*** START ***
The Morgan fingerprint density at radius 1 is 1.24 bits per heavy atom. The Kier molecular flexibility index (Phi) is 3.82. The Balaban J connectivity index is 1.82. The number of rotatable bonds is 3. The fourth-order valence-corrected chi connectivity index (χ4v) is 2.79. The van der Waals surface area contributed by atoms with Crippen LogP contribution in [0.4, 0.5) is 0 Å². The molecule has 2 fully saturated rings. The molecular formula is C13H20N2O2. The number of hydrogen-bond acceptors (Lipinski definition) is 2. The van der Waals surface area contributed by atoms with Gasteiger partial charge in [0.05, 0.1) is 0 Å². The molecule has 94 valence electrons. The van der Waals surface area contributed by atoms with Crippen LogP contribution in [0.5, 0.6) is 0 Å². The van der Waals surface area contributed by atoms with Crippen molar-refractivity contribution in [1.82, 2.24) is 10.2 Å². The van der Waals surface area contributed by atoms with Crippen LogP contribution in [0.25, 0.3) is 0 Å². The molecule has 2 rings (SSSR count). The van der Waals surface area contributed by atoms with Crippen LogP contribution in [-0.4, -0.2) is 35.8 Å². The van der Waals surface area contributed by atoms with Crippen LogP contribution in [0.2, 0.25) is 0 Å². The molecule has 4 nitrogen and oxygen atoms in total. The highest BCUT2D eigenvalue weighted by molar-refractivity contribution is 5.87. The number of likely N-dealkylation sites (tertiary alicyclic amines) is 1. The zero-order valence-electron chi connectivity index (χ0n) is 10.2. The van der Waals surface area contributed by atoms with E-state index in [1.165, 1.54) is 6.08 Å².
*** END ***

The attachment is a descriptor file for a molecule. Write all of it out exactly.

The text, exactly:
The Morgan fingerprint density at radius 1 is 1.24 bits per heavy atom. The Kier molecular flexibility index (Phi) is 3.82. The Balaban J connectivity index is 1.82. The number of rotatable bonds is 3. The fourth-order valence-corrected chi connectivity index (χ4v) is 2.79. The van der Waals surface area contributed by atoms with Crippen LogP contribution in [0.4, 0.5) is 0 Å². The molecule has 2 fully saturated rings. The molecular formula is C13H20N2O2. The number of hydrogen-bond acceptors (Lipinski definition) is 2. The van der Waals surface area contributed by atoms with Gasteiger partial charge in [0.05, 0.1) is 0 Å². The molecule has 94 valence electrons. The van der Waals surface area contributed by atoms with Crippen LogP contribution in [0.5, 0.6) is 0 Å². The van der Waals surface area contributed by atoms with Crippen molar-refractivity contribution in [1.82, 2.24) is 10.2 Å². The van der Waals surface area contributed by atoms with Crippen LogP contribution in [0.25, 0.3) is 0 Å². The molecule has 2 rings (SSSR count). The van der Waals surface area contributed by atoms with Crippen LogP contribution in [-0.4, -0.2) is 35.8 Å². The van der Waals surface area contributed by atoms with Crippen LogP contribution in [0.2, 0.25) is 0 Å². The molecule has 4 nitrogen and oxygen atoms in total. The highest BCUT2D eigenvalue weighted by molar-refractivity contribution is 5.87. The number of likely N-dealkylation sites (tertiary alicyclic amines) is 1. The zero-order valence-electron chi connectivity index (χ0n) is 10.2. The van der Waals surface area contributed by atoms with E-state index in [1.165, 1.54) is 6.08 Å².